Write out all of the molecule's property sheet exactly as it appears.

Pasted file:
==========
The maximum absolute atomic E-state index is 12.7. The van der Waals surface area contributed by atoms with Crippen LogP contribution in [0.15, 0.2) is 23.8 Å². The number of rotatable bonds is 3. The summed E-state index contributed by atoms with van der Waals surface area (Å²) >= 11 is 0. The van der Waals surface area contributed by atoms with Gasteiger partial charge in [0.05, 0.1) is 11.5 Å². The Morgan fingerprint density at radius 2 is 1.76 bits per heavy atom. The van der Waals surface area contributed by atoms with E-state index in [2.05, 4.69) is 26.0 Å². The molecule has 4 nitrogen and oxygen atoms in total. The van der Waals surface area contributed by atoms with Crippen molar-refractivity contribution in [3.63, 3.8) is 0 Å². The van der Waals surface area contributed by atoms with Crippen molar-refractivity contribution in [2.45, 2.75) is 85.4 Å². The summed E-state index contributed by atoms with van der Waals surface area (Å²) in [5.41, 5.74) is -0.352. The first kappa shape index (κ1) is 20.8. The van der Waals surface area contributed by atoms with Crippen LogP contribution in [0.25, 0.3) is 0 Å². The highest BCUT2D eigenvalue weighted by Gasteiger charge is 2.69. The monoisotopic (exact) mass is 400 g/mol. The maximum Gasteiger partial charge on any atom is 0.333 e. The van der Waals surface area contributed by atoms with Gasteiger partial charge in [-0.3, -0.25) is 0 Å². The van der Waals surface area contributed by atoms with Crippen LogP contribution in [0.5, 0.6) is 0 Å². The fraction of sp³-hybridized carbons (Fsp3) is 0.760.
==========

The maximum absolute atomic E-state index is 12.7. The van der Waals surface area contributed by atoms with Crippen LogP contribution in [0.15, 0.2) is 23.8 Å². The number of rotatable bonds is 3. The summed E-state index contributed by atoms with van der Waals surface area (Å²) >= 11 is 0. The van der Waals surface area contributed by atoms with Gasteiger partial charge in [0.05, 0.1) is 11.5 Å². The Morgan fingerprint density at radius 2 is 1.76 bits per heavy atom. The van der Waals surface area contributed by atoms with E-state index in [2.05, 4.69) is 26.0 Å². The molecule has 4 nitrogen and oxygen atoms in total. The van der Waals surface area contributed by atoms with Crippen molar-refractivity contribution in [3.63, 3.8) is 0 Å². The van der Waals surface area contributed by atoms with Crippen molar-refractivity contribution in [2.45, 2.75) is 85.4 Å². The summed E-state index contributed by atoms with van der Waals surface area (Å²) in [5.41, 5.74) is -0.352. The first kappa shape index (κ1) is 20.8. The van der Waals surface area contributed by atoms with Crippen LogP contribution in [0.25, 0.3) is 0 Å². The highest BCUT2D eigenvalue weighted by Gasteiger charge is 2.69. The monoisotopic (exact) mass is 400 g/mol. The maximum Gasteiger partial charge on any atom is 0.333 e. The van der Waals surface area contributed by atoms with Gasteiger partial charge in [-0.3, -0.25) is 0 Å². The van der Waals surface area contributed by atoms with Crippen LogP contribution in [0.5, 0.6) is 0 Å². The fraction of sp³-hybridized carbons (Fsp3) is 0.760.